How to Use a Multimeter on an E-bike Battery

Spread the love

We may earn money reviewing products from the affiliate links on this site. Thank you all!

How to Use a Multimeter on an E-bike Battery

Multimeters aren’t only for measuring the volts or current on wires, cables, circuits, and so on.  The handy electronic device is also used on an e-bike battery. Yes, e-bikes need batteries. Ebike owners or even those who are planning to buy an e-bike are wondering what battery to use. Well, don’t be confused. 

I’m going to show what batteries are suited for your bike and how to use a multimeter on an e-bike battery in this article. Before that, let’s first talk about bike batteries. 

Types of Ebike Batteries 

One of the most important components of an e-bike is e-bike batteries. The electric bike would weigh or how long it works depends on the bike battery. In using an electric bike, the battery is an essential component you need to consider.

An excellent battery determines the distance your bike can travel or the bike’s efficiency. Ebike batteries work differently depending on its structure and type. Also, batteries have the following characteristics: 

  • Capacity refers to the energy stored in the battery. Capacity is measured in ampere-hour (Ah). The number of fixed amps the battery sustains for an hour is the value of ampere-hour. Also, the measurement could be half the amps in two hours. 

Take note: An e-bike battery has specific numbers of discharge-charge cycles. For example, you discharged the battery by 10% and recharged. You spent one cycle. The cycles determine the battery life and depend on the battery’s operating conditions.   Less possible cycles are expected from the battery if the battery is discharged longer.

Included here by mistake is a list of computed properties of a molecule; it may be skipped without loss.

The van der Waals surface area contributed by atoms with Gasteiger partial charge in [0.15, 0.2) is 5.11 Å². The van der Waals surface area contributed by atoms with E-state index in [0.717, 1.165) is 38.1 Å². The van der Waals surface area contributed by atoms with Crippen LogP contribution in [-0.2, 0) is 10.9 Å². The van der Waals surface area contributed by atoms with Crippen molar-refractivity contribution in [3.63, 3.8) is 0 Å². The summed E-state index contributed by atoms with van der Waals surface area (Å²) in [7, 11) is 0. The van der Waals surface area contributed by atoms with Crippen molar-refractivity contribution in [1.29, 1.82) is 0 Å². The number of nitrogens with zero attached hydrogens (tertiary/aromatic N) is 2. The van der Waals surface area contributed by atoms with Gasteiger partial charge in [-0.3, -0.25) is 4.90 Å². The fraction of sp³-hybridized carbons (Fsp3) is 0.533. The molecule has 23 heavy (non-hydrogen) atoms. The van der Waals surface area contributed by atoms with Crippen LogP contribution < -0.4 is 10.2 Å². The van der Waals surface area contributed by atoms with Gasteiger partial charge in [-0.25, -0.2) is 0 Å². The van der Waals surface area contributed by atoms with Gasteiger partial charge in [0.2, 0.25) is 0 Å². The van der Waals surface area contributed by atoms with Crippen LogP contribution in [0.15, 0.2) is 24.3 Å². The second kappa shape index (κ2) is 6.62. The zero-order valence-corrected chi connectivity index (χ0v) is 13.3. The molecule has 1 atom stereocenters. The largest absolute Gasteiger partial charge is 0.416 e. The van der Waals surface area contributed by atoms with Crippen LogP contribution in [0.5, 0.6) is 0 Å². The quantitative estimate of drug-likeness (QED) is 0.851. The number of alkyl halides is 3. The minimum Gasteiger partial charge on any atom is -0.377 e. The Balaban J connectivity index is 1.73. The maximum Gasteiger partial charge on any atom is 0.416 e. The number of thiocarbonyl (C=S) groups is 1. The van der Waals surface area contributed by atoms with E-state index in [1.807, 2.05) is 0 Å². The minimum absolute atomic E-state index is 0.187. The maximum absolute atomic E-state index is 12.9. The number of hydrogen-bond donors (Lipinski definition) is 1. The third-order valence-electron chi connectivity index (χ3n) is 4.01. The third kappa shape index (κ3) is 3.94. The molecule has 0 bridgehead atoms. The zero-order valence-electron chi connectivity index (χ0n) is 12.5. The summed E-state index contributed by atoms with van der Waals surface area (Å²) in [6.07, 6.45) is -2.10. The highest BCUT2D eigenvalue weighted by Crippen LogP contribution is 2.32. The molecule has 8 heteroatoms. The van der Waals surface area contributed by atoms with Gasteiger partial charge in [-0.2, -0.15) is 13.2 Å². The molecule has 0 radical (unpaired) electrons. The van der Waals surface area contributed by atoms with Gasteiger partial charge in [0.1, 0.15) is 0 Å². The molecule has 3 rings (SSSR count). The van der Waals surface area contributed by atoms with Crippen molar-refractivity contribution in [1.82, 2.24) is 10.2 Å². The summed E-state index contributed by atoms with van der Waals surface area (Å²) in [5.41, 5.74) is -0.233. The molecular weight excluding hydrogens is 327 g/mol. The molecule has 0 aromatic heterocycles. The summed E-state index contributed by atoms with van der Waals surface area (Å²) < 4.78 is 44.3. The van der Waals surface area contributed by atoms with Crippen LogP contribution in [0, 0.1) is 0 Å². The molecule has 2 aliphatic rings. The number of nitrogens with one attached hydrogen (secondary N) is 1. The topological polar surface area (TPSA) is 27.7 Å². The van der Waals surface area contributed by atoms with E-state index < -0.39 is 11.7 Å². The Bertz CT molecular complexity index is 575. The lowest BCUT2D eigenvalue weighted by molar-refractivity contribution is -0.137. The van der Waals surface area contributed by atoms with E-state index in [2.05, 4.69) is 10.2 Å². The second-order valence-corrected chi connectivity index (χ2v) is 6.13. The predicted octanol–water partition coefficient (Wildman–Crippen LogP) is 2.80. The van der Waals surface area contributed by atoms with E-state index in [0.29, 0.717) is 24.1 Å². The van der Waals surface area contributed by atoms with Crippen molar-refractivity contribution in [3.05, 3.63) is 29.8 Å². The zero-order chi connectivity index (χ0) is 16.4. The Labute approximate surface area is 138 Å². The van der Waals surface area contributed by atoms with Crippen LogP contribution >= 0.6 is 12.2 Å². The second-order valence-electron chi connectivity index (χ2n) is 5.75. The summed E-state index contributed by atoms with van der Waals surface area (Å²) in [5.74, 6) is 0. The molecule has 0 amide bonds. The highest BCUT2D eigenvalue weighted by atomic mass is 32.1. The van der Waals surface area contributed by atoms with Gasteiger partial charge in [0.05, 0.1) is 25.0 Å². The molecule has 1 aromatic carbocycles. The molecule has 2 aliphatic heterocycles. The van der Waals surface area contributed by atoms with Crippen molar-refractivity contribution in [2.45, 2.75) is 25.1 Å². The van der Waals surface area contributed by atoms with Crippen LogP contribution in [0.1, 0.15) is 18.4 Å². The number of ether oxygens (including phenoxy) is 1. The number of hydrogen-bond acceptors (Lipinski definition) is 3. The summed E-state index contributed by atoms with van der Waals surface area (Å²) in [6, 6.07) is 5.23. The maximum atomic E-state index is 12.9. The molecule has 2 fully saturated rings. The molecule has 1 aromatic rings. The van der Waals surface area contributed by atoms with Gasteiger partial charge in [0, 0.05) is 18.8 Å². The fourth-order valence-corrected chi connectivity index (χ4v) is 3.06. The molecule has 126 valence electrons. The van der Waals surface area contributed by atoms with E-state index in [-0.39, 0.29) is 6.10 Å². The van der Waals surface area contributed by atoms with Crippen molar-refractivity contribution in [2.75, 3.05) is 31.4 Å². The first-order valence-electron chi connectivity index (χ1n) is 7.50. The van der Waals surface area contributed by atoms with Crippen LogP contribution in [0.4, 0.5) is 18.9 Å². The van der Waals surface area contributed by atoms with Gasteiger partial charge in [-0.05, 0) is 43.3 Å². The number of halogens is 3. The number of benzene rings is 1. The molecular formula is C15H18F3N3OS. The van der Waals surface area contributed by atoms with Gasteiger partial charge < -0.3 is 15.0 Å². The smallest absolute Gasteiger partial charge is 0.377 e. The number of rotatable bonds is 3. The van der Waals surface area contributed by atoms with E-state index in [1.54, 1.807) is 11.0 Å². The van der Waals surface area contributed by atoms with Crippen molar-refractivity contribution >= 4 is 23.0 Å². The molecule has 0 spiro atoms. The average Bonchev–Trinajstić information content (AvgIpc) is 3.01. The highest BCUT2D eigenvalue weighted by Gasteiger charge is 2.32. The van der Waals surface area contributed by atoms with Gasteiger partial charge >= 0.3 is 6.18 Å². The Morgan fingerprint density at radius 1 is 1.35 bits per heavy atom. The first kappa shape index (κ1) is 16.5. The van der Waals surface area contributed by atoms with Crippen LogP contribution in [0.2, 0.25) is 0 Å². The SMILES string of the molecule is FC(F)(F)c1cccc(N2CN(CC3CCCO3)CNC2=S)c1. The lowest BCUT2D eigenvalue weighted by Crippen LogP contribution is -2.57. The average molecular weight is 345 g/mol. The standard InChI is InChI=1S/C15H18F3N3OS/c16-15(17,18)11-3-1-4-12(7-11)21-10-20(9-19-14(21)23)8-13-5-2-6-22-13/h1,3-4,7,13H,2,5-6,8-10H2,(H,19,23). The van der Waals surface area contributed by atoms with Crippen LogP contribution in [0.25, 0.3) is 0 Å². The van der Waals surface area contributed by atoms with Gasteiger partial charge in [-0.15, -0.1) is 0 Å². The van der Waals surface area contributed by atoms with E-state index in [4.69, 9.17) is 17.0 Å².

• Voltage – There is a specific voltage range for most bike kits. For example, a 36V bike requires a 42V to 30V battery. The battery is fully charged on a 42V, but in 36V, it shuts down to prevent damage to the electrical bike. The 36V is referred to as the nominal voltage. (We’ll talk about this later.) 

Now, we proceed to the types of e-bike batteries: 

Li-ion Battery 

Most e-bikes today use Li-on battery. Total capacity and weight combinations are under Lithium batteries. The main advantage of Li-on battery is its high capacity, among other batteries. Li-ion batteries don’t have the memory effect. 

But here are a few drawbacks using a lithium battery. First, the battery is sensitive to temperature conditions and doesn’t support a quick charge. Also, the Li-on battery is sensitive to overheating and needs discharge mode control.  The battery cycles are 400. That’s 2 and a half more than a lead-acid battery. 

Lead (Gel) Batteries 

Lead batteries are the oldest variant of batteries for e-bikes. Each year, people use this less and less due to its low capacity. A Gel battery weighs more than other e-bike batteries.  Hence, you can expect an additional weight to the bike. The battery charging process takes about 8 to 10 hours. Also, the Gel battery’s short life (about 150 to 200 cycles) makes it the least favorite. 

LifePo4